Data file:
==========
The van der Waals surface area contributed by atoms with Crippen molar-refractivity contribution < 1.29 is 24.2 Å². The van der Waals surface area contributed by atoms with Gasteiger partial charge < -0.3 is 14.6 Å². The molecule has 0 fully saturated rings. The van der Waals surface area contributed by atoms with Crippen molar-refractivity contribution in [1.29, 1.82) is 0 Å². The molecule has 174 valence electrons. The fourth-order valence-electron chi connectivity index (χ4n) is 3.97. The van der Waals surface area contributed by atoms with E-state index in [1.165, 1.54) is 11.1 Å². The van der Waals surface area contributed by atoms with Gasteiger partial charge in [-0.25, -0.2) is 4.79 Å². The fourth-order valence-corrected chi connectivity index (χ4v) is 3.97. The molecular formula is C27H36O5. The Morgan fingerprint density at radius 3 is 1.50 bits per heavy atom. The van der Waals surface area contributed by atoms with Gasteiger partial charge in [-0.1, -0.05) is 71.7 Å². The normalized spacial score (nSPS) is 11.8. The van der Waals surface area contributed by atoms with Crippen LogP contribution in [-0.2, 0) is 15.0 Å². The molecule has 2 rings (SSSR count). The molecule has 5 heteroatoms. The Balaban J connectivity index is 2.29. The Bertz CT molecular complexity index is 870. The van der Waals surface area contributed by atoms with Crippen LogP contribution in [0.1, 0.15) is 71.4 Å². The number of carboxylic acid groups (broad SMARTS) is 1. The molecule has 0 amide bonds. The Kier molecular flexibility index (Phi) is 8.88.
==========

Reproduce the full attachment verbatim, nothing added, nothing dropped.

The van der Waals surface area contributed by atoms with Crippen molar-refractivity contribution < 1.29 is 24.2 Å². The van der Waals surface area contributed by atoms with Gasteiger partial charge < -0.3 is 14.6 Å². The molecule has 0 fully saturated rings. The van der Waals surface area contributed by atoms with Crippen molar-refractivity contribution in [1.29, 1.82) is 0 Å². The molecule has 174 valence electrons. The fourth-order valence-electron chi connectivity index (χ4n) is 3.97. The van der Waals surface area contributed by atoms with E-state index in [1.165, 1.54) is 11.1 Å². The van der Waals surface area contributed by atoms with Gasteiger partial charge in [-0.25, -0.2) is 4.79 Å². The fourth-order valence-corrected chi connectivity index (χ4v) is 3.97. The molecular formula is C27H36O5. The Morgan fingerprint density at radius 3 is 1.50 bits per heavy atom. The van der Waals surface area contributed by atoms with Gasteiger partial charge in [-0.1, -0.05) is 71.7 Å². The normalized spacial score (nSPS) is 11.8. The van der Waals surface area contributed by atoms with Crippen LogP contribution in [-0.2, 0) is 15.0 Å². The molecule has 2 rings (SSSR count). The molecule has 5 heteroatoms. The Balaban J connectivity index is 2.29. The Bertz CT molecular complexity index is 870. The van der Waals surface area contributed by atoms with Crippen LogP contribution in [0.1, 0.15) is 71.4 Å². The number of carboxylic acid groups (broad SMARTS) is 1. The molecule has 0 amide bonds. The Kier molecular flexibility index (Phi) is 8.88.